The proposed measurement system comprises an optimised network of ground-based stations, routine aircraft flights and satellites in a configuration suitable for addressing the temporal and spatial variability of a specified chemical variable. Since observations are made with a variety of instruments, which vary in their spatial and temporal resolutions, an efficient mathematical approach to assimilating them into a global picture is necessary to define an optimal mix of each instrument type.Currently, there are major gaps in the global coverage of observations for all the target chemicals.
5.2.2 Quality-assurance and Data-handling protocols[edit | edit source]
GR5 Long-term validation of satellite observations: in order to ensure accuracy and consistency for satellite measurements, sustained qualityassurance measures, over the entire lifetime of the observations, are essential.
There are presently large gaps in the quantitative information for each chemical parameter about the comparability of observations by different instruments, which limits our ability to merge observations into a global data set. Quality assurance is the only effective way to ensure the comparability of data. Three elements of quality assurance are essential in the measurement/analysis/assessment hierarchy:
- Data Quality Objectives (DQO): defined by
trueness, precision, completeness, comparability and representativeness.
- Quality Control (QC): achieved through
calibration/validation and traceability to globally harmonised standards and reference methods, instrument and method intercomparison, good laboratory practice, etc.
- Quality Assessment (QA): achieved through
independent verification (e.g. system and performance audits for ground-based stations).
For most ground-based and routine aircraft observations of the gaseous species, the quality assurance of measurements is already achievable using internationally traceable standard reference materials or reference methods, routine inter-laboratory comparisons, instrument calibration programmes and data analysis aimed at ensuring that the qualityassurance criteria are being met. However, in practice, the effectiveness of delivery of quality assurance in a measurement programme is patchy at best. It is limited by the resources needed for key quality-assurance facilities and functions.
For satellite-borne sensors the quality-assurance commonly referred to as calibration/validation is more complicated. It involves the evaluation of the retrieval algorithms used to extract geophysical quantities from calibrated and well-characterised basic data products. Calibration/validation is being addressed by the Working Group on Calibration and Validation of the CEOS subgroup on atmospheric composition. A policy for validating data for satellite ozone and chemistry missions was suggested in WMO/CEOS Report No. 140. The components in the end-to-end calibration/ validation of satellite data are:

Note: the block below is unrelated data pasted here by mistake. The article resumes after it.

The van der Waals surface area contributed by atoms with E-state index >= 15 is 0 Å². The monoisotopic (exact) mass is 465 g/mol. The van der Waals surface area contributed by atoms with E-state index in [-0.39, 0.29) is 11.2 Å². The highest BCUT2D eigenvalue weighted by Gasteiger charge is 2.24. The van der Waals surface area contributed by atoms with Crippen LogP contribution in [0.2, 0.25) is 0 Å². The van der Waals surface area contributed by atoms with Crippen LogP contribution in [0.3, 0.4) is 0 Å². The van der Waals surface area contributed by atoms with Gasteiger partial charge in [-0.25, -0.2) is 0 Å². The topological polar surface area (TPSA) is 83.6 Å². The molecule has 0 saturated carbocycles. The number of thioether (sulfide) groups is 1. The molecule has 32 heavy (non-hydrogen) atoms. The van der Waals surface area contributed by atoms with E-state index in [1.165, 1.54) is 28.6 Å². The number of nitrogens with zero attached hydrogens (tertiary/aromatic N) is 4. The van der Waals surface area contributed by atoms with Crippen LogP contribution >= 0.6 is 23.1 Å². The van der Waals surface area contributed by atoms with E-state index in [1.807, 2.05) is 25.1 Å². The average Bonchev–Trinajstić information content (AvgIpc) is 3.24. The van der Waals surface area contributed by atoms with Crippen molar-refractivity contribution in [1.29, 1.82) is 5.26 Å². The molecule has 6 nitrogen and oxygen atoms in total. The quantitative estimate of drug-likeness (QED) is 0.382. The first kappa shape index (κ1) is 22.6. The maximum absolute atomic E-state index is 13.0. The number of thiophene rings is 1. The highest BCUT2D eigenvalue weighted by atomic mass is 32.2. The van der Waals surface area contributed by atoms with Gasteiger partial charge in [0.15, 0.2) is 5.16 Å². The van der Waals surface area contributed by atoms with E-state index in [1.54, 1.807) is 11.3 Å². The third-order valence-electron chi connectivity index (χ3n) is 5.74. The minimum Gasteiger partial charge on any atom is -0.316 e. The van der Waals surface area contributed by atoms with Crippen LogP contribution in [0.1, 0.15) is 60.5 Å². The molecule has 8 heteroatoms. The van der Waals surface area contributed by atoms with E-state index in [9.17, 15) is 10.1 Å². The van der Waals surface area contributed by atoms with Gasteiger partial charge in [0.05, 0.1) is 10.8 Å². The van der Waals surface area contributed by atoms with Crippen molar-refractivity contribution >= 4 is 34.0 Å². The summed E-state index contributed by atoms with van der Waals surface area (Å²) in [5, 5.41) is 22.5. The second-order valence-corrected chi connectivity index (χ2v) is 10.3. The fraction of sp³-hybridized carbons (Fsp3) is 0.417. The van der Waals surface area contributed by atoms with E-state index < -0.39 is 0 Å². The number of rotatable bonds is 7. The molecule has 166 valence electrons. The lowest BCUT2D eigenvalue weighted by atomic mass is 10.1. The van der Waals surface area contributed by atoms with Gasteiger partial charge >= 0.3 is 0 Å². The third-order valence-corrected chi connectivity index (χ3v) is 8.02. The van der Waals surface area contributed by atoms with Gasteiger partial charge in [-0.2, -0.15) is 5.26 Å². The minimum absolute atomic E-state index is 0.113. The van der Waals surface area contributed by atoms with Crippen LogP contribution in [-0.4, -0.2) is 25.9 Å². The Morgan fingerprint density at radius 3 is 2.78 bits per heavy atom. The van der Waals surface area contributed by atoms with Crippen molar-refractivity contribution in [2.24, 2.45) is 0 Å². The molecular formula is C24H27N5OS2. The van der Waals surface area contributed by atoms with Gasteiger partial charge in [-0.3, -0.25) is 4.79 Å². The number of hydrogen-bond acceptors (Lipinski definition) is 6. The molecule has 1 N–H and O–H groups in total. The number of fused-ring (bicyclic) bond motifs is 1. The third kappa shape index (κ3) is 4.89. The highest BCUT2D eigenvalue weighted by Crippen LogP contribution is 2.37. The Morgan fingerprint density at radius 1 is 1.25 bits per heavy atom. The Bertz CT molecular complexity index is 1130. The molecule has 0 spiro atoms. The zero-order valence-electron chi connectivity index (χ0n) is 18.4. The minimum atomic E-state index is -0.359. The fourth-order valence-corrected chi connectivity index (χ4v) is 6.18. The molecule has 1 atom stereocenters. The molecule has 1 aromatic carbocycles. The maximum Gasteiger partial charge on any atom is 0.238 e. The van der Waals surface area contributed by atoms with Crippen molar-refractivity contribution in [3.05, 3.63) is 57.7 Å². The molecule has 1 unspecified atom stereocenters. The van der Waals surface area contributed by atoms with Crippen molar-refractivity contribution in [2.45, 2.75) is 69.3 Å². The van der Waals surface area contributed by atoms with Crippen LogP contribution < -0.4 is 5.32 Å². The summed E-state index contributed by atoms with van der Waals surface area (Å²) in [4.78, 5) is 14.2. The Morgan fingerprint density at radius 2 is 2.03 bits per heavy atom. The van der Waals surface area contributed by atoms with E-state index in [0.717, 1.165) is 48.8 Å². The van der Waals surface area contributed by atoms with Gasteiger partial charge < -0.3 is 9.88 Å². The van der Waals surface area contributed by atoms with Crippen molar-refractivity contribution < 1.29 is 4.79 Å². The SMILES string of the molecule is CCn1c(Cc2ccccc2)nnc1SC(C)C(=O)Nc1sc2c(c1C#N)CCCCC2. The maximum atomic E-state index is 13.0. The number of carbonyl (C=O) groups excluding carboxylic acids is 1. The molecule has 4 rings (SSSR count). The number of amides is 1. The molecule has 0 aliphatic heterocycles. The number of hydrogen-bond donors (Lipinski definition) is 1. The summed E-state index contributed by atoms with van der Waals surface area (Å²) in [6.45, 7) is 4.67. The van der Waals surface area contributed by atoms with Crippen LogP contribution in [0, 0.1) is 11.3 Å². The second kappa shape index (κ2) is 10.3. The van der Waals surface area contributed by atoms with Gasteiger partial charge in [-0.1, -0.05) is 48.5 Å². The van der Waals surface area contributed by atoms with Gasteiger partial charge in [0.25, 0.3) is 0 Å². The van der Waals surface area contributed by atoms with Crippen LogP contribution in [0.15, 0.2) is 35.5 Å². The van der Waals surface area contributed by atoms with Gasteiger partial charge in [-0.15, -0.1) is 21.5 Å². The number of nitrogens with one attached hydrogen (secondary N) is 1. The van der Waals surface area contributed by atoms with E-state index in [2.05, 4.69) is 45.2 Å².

1. Pre-launch calibration. The purpose of calibration is to assign the correct physical quantities to instrument output. This encompasses a precise characterisation of the radiometric instrument response, including conversion of the measured signal to atmospheric radiances, as well as the accurate determination of the spectral domain and resolution, the viewing direction and, in some cases, the polarisation sensitivity. The uncertainties of these parameters and their sensitivity to environmental conditions needs to be established. For a large class of instruments, the need to carry out calibration under vacuum conditions encountered in space constitutes an important requirement. Calibration requires standards and measurements provided by the recognised national standards institutions to be known and traceable.
2. In-flight calibration is needed to quantify changes in the instrument induced by launch vibrations, outgassing upon deployment in space, thermal variations in orbit, ageing and radiation damage to electrical and optical components. It should include radiometric calibration using internal sources, solar radiation or deep-space measurements, spectral calibration with internal sources or solar or terrestrial spectroscopic measurements, pointing calibration, using welldefined terrestrial or celestial references. Usually, special calibration modes are required, which form part of the instrument design and the operational in-orbit scenario. It must be recognised that both in-flight and onground calibration will have inherent limitations. For example, on-ground calibration in vacuum will put limitations on the range and type of measurements that can be carried out, and terrestrial sources available will not always be able to simulate the instrument input prevalent in space. On the other hand, in space independent radiometric and spectral sources are not always available (for example, a source of known polarisation state).Therefore, calibration is often a compromise between what is needed ideally and what is achievable in practice.